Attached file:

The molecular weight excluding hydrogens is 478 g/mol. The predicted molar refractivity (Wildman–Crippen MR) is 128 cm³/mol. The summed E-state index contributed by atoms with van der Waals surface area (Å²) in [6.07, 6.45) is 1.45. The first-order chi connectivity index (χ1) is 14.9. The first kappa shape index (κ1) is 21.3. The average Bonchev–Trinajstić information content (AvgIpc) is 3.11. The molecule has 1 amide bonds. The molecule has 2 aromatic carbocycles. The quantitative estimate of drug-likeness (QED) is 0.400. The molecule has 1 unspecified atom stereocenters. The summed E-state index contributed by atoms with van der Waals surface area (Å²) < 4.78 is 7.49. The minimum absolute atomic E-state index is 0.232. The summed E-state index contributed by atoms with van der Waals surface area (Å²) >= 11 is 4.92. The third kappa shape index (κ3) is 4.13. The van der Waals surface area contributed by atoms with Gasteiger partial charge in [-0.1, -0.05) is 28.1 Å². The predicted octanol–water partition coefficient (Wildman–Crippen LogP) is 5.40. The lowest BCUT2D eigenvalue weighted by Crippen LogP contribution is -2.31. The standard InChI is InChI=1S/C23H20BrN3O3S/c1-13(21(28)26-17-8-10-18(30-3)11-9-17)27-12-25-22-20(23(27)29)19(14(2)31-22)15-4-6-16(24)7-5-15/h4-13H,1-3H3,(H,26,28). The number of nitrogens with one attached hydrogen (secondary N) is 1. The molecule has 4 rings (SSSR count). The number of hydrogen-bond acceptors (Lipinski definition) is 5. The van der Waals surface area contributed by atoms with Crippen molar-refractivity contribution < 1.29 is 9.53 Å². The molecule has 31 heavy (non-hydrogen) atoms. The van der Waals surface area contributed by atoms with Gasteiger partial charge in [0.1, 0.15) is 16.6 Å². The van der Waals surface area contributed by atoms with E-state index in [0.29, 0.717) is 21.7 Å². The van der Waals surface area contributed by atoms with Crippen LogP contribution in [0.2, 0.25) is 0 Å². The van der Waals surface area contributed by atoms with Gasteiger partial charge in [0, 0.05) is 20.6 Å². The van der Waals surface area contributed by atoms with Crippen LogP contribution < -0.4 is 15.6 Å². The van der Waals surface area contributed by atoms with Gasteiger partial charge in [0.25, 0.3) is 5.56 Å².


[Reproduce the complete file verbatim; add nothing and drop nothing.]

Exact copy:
The molecular weight excluding hydrogens is 478 g/mol. The predicted molar refractivity (Wildman–Crippen MR) is 128 cm³/mol. The summed E-state index contributed by atoms with van der Waals surface area (Å²) in [6.07, 6.45) is 1.45. The first-order chi connectivity index (χ1) is 14.9. The first kappa shape index (κ1) is 21.3. The average Bonchev–Trinajstić information content (AvgIpc) is 3.11. The molecule has 1 amide bonds. The molecule has 2 aromatic carbocycles. The quantitative estimate of drug-likeness (QED) is 0.400. The molecule has 1 unspecified atom stereocenters. The summed E-state index contributed by atoms with van der Waals surface area (Å²) < 4.78 is 7.49. The minimum absolute atomic E-state index is 0.232. The summed E-state index contributed by atoms with van der Waals surface area (Å²) >= 11 is 4.92. The third kappa shape index (κ3) is 4.13. The van der Waals surface area contributed by atoms with Gasteiger partial charge in [-0.1, -0.05) is 28.1 Å². The predicted octanol–water partition coefficient (Wildman–Crippen LogP) is 5.40. The lowest BCUT2D eigenvalue weighted by Crippen LogP contribution is -2.31. The standard InChI is InChI=1S/C23H20BrN3O3S/c1-13(21(28)26-17-8-10-18(30-3)11-9-17)27-12-25-22-20(23(27)29)19(14(2)31-22)15-4-6-16(24)7-5-15/h4-13H,1-3H3,(H,26,28). The number of nitrogens with one attached hydrogen (secondary N) is 1. The molecule has 4 rings (SSSR count). The number of hydrogen-bond acceptors (Lipinski definition) is 5. The van der Waals surface area contributed by atoms with Crippen molar-refractivity contribution < 1.29 is 9.53 Å². The molecule has 31 heavy (non-hydrogen) atoms. The van der Waals surface area contributed by atoms with Gasteiger partial charge in [0.1, 0.15) is 16.6 Å². The van der Waals surface area contributed by atoms with E-state index in [0.29, 0.717) is 21.7 Å². The van der Waals surface area contributed by atoms with Crippen LogP contribution in [0.2, 0.25) is 0 Å². The van der Waals surface area contributed by atoms with Gasteiger partial charge in [0, 0.05) is 20.6 Å². The van der Waals surface area contributed by atoms with Crippen LogP contribution < -0.4 is 15.6 Å². The van der Waals surface area contributed by atoms with Gasteiger partial charge in [0.25, 0.3) is 5.56 Å².